Even though the Fifth Circuit got this part of the case right, it’s discouraging that the ICE officers routinely dance the Miranda Two-Step.

Level 2: Crafty Wording in the Factual Basis

After the trial court denied his motion to suppress the statements and the guns, Mr. Lim pled guilty. As part of the guilty plea process, the Government drafted and Mr. Lim executed a “factual basis.” The idea of the factual basis is to make the judge comfortable that this defendant actually did what the Government claims he did.

Here, the Government drafted the factual basis to say the laundry room gun was “in plain view.” Lim, 897 F.3d at 688. If the gun was in plain view, then it was ok for the ICE officers to ask about it without telling Mr. Lim that he didn’t have to answer any questions. But here’s the thing: the officer who found the gun didn’t think it was in plain view. In fact, he testified that it took two tries to find the gun in the laundry room because it was “in a place he did not look initially because it was not somewhere a person could hide.” Lim, 897 F.3d at 688.

The Fifth Circuit did not approve of the Government’s shenanigans: “we will not allow the government to avoid its own evidence and rely on a craftily worded factual basis to justify a potentially unconstitutional search.” Lim, 897 F.3d at 689.

Still, it’s disappointing that a member of the bar who has taken an oath to uphold the Constitution and laws of the United States would stoop to shenanigans like this.

Level 3: The Appeal Waiver

Generally speaking, a defendant who pleads guilty waives the right to appeal any nonjurisdictional defect in the proceedings that occur before the plea is entered. A defendant may plead guilty while still reserving the right to appeal some aspect of the proceedings; that is referred to as a “conditional guilty plea.” Conditional guilty pleas, though, must “be in writing and designate the particular issues that are preserved for appeal; the government must consent to it; and the district court must approve it.” United States v. Olson, 849 F.3d 230, 231 (5th Cir. 2017). But “variances from these technical requirements” can be excused if “the record clearly indicates” that the defendant intended to enter a conditional plea, that he intended to appeal a particular pretrial ruling, and that neither the Government nor the district court objected to the conditional guilty plea. Lim, 897 F.3d at 680-81.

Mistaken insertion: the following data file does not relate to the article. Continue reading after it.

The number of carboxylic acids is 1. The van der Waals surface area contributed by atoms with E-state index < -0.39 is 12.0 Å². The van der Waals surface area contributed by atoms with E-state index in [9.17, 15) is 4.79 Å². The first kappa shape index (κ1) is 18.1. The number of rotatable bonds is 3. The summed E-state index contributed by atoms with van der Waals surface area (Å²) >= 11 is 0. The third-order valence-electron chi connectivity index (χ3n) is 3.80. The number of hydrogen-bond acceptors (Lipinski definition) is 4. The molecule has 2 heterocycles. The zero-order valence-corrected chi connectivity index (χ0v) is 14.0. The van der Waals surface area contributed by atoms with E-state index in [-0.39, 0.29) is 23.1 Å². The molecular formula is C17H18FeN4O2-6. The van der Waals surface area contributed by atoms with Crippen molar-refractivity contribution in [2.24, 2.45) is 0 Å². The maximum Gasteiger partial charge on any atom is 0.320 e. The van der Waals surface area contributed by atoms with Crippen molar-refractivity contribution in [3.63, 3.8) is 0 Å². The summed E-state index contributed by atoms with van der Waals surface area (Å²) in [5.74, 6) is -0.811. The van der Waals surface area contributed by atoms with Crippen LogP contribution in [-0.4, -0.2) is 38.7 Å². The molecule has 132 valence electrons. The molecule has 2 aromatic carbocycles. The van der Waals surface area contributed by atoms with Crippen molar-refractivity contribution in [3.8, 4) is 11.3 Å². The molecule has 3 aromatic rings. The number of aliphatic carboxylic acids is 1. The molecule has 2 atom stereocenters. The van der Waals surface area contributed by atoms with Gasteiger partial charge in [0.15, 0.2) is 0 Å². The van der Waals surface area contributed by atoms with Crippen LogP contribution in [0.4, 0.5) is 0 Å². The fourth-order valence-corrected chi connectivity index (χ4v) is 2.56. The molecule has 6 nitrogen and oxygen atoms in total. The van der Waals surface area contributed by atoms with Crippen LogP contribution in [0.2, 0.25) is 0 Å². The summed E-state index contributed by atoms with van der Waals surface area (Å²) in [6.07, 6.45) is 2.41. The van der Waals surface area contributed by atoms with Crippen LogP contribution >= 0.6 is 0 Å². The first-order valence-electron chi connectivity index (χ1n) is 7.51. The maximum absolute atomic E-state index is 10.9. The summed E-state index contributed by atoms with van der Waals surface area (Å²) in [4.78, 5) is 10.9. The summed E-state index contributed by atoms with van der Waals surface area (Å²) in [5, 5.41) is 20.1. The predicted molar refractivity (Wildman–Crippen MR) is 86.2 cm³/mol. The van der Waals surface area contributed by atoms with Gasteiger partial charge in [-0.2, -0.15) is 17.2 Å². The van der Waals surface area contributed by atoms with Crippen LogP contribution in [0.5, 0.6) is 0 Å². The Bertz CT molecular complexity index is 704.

Here, the “written plea agreement does not indicate that the plea was conditional.” Lim, 897 at 680. In other words, Mr. Lim’s conditional guilty plea was not in writing, as required by Olson. So on appeal, the Government’s first argument was that Lim waived his right to appeal.

Only — that’s not the position the Government took in the trial court. According to the trial court “it is my understanding that you [Mr. Lim] and the government have agreed that you will not waive any right to appeal your conviction or your sentence.” The trial court then confirmed with Mr. Lim, Mr. Lim’s counsel, and the Government’s counsel that the court’s understanding was correct. In fact, the prosecutor agreed on the record:

Yes, Your Honor, that is correct. We have stripped out all of the appeal waiver language so he is reserving all of his appellate rights.

Lim, 897 F.3d at 680.

The Fifth Circuit was not amused. After outlining the facts and noting that, “The government weakly contends, however, that Lim did not do enough to preserve his right to appeal the denial of his motion to suppress,” the Fifth Circuit simply concluded: “Lim properly preserved his right to appeal the denial of his motion to suppress.” Lim, 897 F.3d at 681.

Still, it’s disappointing that the Government’s appellate attorney would even make the argument.